but those who delight in violence he abhors.
Upon the wicked he shall rain coals of fire
   and burning sulphur;*
 a scorching wind shall be their lot.
For the Lord is righteous;
   he delights in righteous deeds;*
 and the just shall see his face.

FIRST READING [Amos 5:18-27]:

Alas for you who desire the day of the Lord!
   Why do you want the day of the Lord?
It is darkness, not light; 
   as if someone fled from a lion,
   and was met by a bear;
or went into the house and rested a hand against the wall,
   and was bitten by a snake. 
Is not the day of the Lord darkness, not light,
   and gloom with no brightness in it? 

I hate, I despise your festivals,
   and I take no delight in your solemn assemblies. 
Even though you offer me your burnt-offerings and grain-offerings,
   I will not accept them;
and the offerings of well-being of your fatted animals
   I will not look upon. 
Take away from me the noise of your songs;
   I will not listen to the melody of your harps. 
But let justice roll down like waters,
   and righteousness like an ever-flowing stream. 

Did you bring to me sacrifices and offerings the forty years in the wilderness, O house of Israel? You shall take up Sakkuth your king, and Kaiwan your star-god, your images that you made for yourselves; therefore I will take you into exile beyond Damascus, says the Lord, whose name is the God of hosts. 

HYMN 
Words: Christina Rossetti (1830-1894), 1885
Tune: Gartan, Hermitage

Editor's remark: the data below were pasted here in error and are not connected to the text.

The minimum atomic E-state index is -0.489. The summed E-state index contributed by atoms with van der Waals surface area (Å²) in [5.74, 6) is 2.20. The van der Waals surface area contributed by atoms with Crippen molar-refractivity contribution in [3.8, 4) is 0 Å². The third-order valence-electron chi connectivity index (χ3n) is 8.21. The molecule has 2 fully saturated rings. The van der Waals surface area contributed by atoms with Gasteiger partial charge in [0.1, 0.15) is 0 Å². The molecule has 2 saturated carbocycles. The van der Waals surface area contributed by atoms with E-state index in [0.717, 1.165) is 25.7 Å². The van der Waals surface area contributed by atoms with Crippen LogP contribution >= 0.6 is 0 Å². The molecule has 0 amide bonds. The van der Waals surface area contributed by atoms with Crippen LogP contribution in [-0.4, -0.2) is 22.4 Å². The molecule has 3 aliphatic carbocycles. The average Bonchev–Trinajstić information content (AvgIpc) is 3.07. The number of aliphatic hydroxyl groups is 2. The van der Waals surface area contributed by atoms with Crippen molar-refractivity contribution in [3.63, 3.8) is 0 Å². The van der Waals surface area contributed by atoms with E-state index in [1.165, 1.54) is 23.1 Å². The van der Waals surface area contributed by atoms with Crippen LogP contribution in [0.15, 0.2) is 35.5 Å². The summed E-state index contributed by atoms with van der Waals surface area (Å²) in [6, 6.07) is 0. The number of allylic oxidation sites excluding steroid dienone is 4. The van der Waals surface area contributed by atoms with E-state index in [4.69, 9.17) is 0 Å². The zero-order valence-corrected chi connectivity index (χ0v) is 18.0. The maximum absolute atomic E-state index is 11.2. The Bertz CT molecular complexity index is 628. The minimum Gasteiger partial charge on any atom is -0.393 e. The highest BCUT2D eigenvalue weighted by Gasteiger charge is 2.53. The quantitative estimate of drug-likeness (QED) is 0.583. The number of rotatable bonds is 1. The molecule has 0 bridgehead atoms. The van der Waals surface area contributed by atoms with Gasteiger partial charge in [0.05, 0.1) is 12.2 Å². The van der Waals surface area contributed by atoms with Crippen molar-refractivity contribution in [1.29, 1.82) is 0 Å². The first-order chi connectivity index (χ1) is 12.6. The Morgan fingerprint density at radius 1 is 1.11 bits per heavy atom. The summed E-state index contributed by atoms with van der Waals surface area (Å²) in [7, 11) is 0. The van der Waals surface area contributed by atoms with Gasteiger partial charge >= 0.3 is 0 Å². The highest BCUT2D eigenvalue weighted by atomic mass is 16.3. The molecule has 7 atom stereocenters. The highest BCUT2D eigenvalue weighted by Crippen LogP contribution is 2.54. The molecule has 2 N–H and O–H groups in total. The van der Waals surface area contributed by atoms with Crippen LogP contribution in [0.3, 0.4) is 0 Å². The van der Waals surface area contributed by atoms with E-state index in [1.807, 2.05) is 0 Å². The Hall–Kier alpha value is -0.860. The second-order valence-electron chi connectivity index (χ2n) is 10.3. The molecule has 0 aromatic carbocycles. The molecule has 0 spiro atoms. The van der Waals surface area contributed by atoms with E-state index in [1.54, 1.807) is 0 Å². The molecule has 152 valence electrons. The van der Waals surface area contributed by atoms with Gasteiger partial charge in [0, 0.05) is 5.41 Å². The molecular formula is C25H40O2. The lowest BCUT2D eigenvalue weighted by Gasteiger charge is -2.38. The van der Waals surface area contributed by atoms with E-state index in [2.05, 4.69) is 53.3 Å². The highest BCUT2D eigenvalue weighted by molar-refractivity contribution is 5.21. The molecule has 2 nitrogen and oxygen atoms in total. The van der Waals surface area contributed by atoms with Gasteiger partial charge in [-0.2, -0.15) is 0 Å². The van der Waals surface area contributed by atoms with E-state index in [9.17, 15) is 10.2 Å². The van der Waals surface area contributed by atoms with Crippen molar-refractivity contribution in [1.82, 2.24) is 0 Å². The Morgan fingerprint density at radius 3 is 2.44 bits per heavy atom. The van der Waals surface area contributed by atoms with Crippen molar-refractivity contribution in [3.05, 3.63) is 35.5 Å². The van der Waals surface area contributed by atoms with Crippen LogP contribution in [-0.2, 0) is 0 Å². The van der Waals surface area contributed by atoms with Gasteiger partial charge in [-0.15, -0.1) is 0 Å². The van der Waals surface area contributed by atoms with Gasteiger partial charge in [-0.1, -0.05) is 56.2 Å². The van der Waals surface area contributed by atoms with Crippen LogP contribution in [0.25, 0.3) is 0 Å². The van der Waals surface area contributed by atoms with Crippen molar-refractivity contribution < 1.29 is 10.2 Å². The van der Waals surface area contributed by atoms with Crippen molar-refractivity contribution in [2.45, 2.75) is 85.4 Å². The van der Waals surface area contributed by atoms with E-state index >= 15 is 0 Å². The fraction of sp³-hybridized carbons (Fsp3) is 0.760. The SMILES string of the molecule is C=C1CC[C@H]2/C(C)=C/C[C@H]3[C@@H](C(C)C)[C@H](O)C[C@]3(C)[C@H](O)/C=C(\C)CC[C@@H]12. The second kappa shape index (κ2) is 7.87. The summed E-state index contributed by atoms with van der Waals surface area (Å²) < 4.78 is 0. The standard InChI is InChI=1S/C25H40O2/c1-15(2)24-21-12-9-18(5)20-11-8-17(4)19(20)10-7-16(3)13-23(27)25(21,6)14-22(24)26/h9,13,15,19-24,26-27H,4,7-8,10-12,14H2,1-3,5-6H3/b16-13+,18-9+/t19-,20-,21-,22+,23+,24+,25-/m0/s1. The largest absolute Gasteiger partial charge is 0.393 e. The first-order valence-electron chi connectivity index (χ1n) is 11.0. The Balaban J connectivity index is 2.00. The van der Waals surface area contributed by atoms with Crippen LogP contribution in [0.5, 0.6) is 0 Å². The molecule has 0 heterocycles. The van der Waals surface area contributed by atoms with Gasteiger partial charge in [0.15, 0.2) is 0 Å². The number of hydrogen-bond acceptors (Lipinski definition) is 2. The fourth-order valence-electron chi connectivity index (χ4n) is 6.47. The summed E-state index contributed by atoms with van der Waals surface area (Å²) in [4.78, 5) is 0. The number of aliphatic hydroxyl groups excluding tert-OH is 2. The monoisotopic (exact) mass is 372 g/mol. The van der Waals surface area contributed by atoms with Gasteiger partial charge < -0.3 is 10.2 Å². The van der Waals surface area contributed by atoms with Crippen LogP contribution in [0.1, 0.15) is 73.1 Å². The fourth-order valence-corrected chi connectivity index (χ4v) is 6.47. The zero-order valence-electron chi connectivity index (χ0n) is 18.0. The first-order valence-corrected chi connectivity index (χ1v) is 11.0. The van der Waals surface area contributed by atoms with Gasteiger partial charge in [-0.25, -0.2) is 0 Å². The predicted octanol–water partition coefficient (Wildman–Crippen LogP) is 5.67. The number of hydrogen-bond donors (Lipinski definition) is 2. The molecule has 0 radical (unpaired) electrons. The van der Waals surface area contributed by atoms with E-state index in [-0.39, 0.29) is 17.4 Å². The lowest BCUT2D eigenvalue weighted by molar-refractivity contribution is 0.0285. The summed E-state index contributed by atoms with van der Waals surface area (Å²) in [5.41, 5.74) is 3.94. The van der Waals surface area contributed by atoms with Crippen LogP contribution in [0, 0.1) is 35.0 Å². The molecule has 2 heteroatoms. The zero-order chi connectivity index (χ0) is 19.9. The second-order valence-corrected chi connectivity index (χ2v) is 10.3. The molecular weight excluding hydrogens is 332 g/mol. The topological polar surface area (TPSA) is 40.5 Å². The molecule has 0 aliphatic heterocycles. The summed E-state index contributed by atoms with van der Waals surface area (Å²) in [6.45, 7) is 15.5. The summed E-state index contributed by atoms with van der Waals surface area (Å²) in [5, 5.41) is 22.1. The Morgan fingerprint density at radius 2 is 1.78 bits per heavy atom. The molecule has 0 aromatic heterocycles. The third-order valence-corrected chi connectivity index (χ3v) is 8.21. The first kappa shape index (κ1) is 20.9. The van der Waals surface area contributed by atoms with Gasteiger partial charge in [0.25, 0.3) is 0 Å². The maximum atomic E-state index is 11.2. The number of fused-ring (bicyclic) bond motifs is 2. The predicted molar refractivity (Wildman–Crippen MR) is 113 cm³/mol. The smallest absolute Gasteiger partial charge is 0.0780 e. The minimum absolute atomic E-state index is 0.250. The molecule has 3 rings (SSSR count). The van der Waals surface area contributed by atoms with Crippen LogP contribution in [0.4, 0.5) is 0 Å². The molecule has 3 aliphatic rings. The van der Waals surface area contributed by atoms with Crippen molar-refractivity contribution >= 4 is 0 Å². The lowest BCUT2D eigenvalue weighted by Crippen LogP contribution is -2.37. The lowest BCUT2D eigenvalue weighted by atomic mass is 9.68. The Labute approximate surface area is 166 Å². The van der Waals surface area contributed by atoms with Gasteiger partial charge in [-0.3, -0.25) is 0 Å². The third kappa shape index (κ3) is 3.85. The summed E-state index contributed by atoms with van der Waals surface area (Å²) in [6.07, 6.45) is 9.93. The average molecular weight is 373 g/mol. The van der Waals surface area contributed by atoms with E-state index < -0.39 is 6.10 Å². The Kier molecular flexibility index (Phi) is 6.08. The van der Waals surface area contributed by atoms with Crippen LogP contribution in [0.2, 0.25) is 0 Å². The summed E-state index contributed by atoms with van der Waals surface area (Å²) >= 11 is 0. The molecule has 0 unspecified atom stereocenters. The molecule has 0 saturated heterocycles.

Love came down at Christmas,
love all lovely, love divine;
love was born at Christmas:
star and angels gave the sign.

Worship we the Godhead,
love incarnate, love divine;
worship we our Jesus,
but wherewith the sacred sign?

Love shall be our token;
love be yours and love be mine,
Love to God and to all men,
love for plea and gift and sign.

SECOND READING [John 11:1–16]:

Now a certain man was ill, Lazarus of Bethany, the village of Mary and her sister Martha. Mary was the one who anointed the Lord with perfume and wiped his feet with her hair; her brother Lazarus was ill. So the sisters sent a message to Jesus, 'Lord, he whom you love is ill.' But when Jesus heard it, he said, 'This illness does not lead to death; rather it is for God's glory, so that the Son of God may be glorified through it.' Accordingly, though Jesus loved Martha and her sister and Lazarus, after having heard that Lazarus was ill, he stayed two days longer in the place where he was.